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Title: Muscle-like high-stress dielectric elastomer actuators with oil capsules
Authors: La, Thanh-Giang
Lau, Gih-Keong
Shiau, Li-Lynn
Tan, Adrian Wei-Yee
Keywords: DRNTU::Engineering::Aeronautical engineering::Materials of construction
DRNTU::Engineering::Mechanical engineering::Machine design and construction
Issue Date: 2014
Source: La, T.- G., Lau, G.- K., Shiau, L.- L., & Tan, A. W.- Y. (2014). Muscle-like high-stress dielectric elastomer actuators with oil capsules. Small materials and structures, 23(10), 1-10.
Series/Report no.: Smart materials and structures
Abstract: Despite being capable of generating large strains, dielectric elastomer actuators (DEAs) are short of strength. Often, they cannot produce enough stress or as much work as that achievable by human elbow muscles. Their maximum actuation capacity is limited by the electrical breakdown of dielectric elastomers. Often, failures of these soft actuators are pre-mature and localized at the weakest spot under high field and high stress. Localized breakdowns, such as electrical arcing, thermal runaway and punctures, could spread to ultimately cause rupture if they were not stopped. This work shows that dielectric oil immersion and self-clearable electrodes nibbed the buds of localized breakdowns from DEAs. Dielectric oil encapsulation in soft-membrane capsules was found to help the DEA sustain an ultra-high electrical breakdown field of 835 MVm-1, which is 46% higher than the electrical breakdown strength of the dry DEA in air at 570 MV m-1. Because of the increased apparent dielectric strength, this oil-capsuled DEA realizes a higher maximum isotonic work density of up to 31.51Jkg-1, which is 43.8% higher than that realized by the DEA in air. Meanwhile, it produces higher maximum isometric stress of up to 1.05 MPa, which is 75% higher than that produced by the DEA in air. Such improved actuator performances are comparable to those achieved by human flexor muscles, which can exert up to 1.2 MPa during elbow flexion. This muscle-like, high-stress dielectric elastomeric actuation is very promising to drive future human-like robots.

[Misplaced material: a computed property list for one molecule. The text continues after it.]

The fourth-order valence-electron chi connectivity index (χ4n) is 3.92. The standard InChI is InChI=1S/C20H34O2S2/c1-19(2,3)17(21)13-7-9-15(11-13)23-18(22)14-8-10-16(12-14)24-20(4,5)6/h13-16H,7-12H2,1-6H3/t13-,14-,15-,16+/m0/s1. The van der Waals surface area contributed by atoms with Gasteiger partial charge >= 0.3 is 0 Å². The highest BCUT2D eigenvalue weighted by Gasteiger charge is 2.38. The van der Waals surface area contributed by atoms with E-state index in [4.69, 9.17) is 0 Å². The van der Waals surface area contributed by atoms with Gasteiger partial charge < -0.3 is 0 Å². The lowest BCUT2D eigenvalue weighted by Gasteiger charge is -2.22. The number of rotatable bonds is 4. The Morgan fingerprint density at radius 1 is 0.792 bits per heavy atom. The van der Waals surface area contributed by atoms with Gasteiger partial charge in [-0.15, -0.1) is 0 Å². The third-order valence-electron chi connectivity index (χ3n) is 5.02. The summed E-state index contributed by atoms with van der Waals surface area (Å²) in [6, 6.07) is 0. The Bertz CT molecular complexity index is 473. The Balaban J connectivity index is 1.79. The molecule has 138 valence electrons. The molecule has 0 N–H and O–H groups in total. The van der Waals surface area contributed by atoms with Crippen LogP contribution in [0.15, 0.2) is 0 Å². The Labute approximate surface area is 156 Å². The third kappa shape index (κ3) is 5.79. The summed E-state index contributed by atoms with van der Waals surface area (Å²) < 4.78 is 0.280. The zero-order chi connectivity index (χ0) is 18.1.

DOI: 10.1088/0964-1726/23/10/105006
Rights: © 2014 IOP Publishing Ltd. This is the author created version of a work that has been peer reviewed and accepted for publication by Small Materials and Structures, IOP Publishing Ltd. It incorporates referee’s comments but changes resulting from the publishing process, such as copyediting, structural formatting, may not be reflected in this document. The published version is available at: [].
Fulltext Permission: open
Fulltext Availability: With Fulltext
Appears in Collections:MAE Journal Articles

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